Rebecca's class will chiefly be defined by the group of people you take it with. She generally is well versed in the works, but has a particular reading of each piece with different aspects that particularly caught her eye which she creates the lesson plan on. She doesn't lecture much, and students will do a presentation on each work so there's lots of room for varying ideas about the texts. That said, I would be remiss if I didn't mention that this openness will not equate to guiding the discussion, but that one can add their ideas on Rebecca's pre-planned discussion topics.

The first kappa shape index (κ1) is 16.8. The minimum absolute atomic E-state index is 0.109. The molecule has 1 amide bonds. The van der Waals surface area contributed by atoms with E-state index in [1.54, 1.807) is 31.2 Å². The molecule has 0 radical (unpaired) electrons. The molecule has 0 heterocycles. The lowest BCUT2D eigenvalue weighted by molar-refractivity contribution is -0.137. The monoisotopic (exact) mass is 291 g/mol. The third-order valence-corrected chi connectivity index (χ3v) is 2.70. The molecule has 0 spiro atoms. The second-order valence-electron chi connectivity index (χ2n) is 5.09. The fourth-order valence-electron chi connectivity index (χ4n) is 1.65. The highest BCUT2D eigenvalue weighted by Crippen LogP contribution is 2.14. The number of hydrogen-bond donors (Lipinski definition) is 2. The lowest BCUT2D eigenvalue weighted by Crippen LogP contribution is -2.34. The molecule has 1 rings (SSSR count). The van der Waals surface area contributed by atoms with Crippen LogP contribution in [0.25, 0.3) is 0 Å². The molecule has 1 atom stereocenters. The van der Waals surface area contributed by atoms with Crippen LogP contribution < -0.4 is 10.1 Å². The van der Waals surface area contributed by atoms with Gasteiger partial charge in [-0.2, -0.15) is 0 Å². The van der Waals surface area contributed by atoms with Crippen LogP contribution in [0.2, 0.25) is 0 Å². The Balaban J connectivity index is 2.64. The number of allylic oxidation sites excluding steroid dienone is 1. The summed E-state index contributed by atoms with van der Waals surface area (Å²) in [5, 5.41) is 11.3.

For class, there are three short essays of 2-3 pages which she grades a bit easier than the final paper which is between 6-8 pages. There are the aforementioned presentations, and class participation (which can be substituted for office hours discussions, but you do still have to show up to class even if you don't talk during it). The midterms and finals are a bit stressful, but she provides a study guide and a session in which she helps guide us to the answers she's looking for (she expects us to reach the final answers for the study guide, but is willing to help lead the class to where to look for those answers, and to a more refined understanding of answers which students have come to themselves). This guide is comprised of questions that won't be on the test, but that if one understands how to answer the questions on the guides they will be able to answer those questions that will be on the exams.